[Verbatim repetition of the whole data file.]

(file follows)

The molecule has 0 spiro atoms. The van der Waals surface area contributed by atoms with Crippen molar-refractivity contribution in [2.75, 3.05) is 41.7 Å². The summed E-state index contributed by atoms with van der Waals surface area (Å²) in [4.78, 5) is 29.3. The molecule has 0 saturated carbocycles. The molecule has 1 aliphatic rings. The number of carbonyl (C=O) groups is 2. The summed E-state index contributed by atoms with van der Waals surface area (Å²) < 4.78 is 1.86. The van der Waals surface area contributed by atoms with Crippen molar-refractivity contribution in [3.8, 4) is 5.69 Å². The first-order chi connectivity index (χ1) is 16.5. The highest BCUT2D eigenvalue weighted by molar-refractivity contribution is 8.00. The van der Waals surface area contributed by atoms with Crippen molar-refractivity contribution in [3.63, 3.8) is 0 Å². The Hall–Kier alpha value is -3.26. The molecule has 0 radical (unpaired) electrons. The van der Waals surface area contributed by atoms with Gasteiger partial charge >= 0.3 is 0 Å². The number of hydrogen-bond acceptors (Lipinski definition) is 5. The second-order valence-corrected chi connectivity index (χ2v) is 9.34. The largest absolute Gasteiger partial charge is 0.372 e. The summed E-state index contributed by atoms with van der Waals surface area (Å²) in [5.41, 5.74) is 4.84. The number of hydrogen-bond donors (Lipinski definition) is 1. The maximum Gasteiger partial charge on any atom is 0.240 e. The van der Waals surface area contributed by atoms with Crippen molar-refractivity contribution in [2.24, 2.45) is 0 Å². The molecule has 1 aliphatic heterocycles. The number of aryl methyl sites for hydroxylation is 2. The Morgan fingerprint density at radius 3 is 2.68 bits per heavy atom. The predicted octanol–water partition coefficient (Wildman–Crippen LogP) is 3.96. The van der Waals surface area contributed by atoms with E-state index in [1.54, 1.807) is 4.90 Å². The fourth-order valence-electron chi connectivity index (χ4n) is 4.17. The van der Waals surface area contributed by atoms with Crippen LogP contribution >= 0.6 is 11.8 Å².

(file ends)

The molecule has 0 spiro atoms. The van der Waals surface area contributed by atoms with Crippen molar-refractivity contribution in [2.75, 3.05) is 41.7 Å². The summed E-state index contributed by atoms with van der Waals surface area (Å²) in [4.78, 5) is 29.3. The molecule has 0 saturated carbocycles. The molecule has 1 aliphatic rings. The number of carbonyl (C=O) groups is 2. The summed E-state index contributed by atoms with van der Waals surface area (Å²) < 4.78 is 1.86. The van der Waals surface area contributed by atoms with Crippen molar-refractivity contribution in [3.8, 4) is 5.69 Å². The first-order chi connectivity index (χ1) is 16.5. The highest BCUT2D eigenvalue weighted by molar-refractivity contribution is 8.00. The van der Waals surface area contributed by atoms with Crippen molar-refractivity contribution in [3.63, 3.8) is 0 Å². The Hall–Kier alpha value is -3.26. The molecule has 0 radical (unpaired) electrons. The van der Waals surface area contributed by atoms with Gasteiger partial charge >= 0.3 is 0 Å². The number of hydrogen-bond acceptors (Lipinski definition) is 5. The second-order valence-corrected chi connectivity index (χ2v) is 9.34. The largest absolute Gasteiger partial charge is 0.372 e. The summed E-state index contributed by atoms with van der Waals surface area (Å²) in [5.41, 5.74) is 4.84. The number of hydrogen-bond donors (Lipinski definition) is 1. The maximum Gasteiger partial charge on any atom is 0.240 e. The van der Waals surface area contributed by atoms with Crippen molar-refractivity contribution in [2.24, 2.45) is 0 Å². The molecule has 1 aliphatic heterocycles. The number of aryl methyl sites for hydroxylation is 2. The Morgan fingerprint density at radius 3 is 2.68 bits per heavy atom. The predicted octanol–water partition coefficient (Wildman–Crippen LogP) is 3.96. The van der Waals surface area contributed by atoms with E-state index in [1.54, 1.807) is 4.90 Å². The fourth-order valence-electron chi connectivity index (χ4n) is 4.17. The van der Waals surface area contributed by atoms with Crippen LogP contribution >= 0.6 is 11.8 Å².